You may have heard the story of the pastor who said, “I try to pray for half and hour a day, unless things become extremely busy or stressful; then I pray for an hour.” We do a lot here at the Church of the Resurrection. It takes a lot to organize the 2nd Sunday breakfast. As it does to show up on Mother’s day morning to feed 300 of our poorest neighbors. It takes a lot to fill 39 Home Starter Kits… last month. It takes a lot to keep the silver polished, the bills paid, our children engaged and safe, the music flowing. And that is just here where most of us spend what, 2% of our money and maybe 2 hours per week (Linda and Helen don’t count in those numbers)? There are the countless trials small and monumental that we face daily. How do we bring the catholic, universal proclamation of joy and salvation that we hear each Sunday to bear on the call to make real the kingdom of God here, in this fallen realm, distant as we are from God? How does the hope of the Resurrection make meaning of your divorce, of your child’s situation, of why things work out for you but not for your sister or that man on 30th flying a sign, or the people of Haiti? How do we do it, live as we are supposed, follow Jesus Christ as the disciples we are supposed to be?
We need to encounter the always and everywhere here and now. The Son ascends, the Spirit descends. The mystical and the material, the immanent and transcendent, that is our lot, those are the frontiers we live on. This is what discipleship looks likeBut how do we do it? How are we to be disciples of Jesus Christ? Work and pray. That’s pretty much it. Work. Do the works of mercy: Feed the hungry, shelter the homeless, bury the dead… you know them. And the spiritual works of mercy: instruct the ignorant, comfort the afflicted, pray for the living and the dead. And my own addition, the structural works of mercy: fight the dirty rotten system, dismantel the corrupting hegemony of empire and death. Work. And, pray. Pray like you life depends on it. Pray by seeking silence and beauty and wholeness and equanimity with God. Pray by creating for the sake of creation. Pray by laughing for the joy of it. Pray by holding those you love and those you should in your heart and in your arms. Pray by coming to church. This is the essential union we seek and find at this table, in the mystery of Christ’s Body and Blood. This is the essential union we find in silent prayer, be it strict and tight on a prayer cushion (my preference), or with that cup of coffee watching a sunset in Yachats, your love by your side or in blessed solitude. How? It matters not, just pray.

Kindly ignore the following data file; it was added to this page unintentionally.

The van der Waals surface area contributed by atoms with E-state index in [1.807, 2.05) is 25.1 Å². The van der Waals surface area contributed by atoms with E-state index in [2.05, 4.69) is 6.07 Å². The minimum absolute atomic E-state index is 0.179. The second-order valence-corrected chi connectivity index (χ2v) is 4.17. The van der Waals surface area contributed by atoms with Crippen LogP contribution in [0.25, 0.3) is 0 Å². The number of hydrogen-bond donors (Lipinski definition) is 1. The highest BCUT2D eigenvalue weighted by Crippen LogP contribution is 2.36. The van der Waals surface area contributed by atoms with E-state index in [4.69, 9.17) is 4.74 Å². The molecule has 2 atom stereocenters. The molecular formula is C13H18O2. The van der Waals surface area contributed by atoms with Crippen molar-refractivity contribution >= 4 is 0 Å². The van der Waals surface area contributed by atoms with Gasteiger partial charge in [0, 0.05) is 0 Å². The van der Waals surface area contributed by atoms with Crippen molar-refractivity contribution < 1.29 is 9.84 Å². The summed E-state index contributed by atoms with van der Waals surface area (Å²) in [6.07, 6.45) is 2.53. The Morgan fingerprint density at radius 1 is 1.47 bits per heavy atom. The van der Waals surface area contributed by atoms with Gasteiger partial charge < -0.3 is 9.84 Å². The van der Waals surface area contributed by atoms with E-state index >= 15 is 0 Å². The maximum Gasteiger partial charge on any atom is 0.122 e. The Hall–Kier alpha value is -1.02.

The feast of the Ascension is our story of how Jesus got from there and then to the here and now by way of the always and everywhere. And God in Christ with the Holy Spirit is made manifest, the Kingdom of God is made real in the conjunction of our heads our hearts and our hands. That is the meaning and nature of the discipleship to which we are each called. Are you ready? AMEN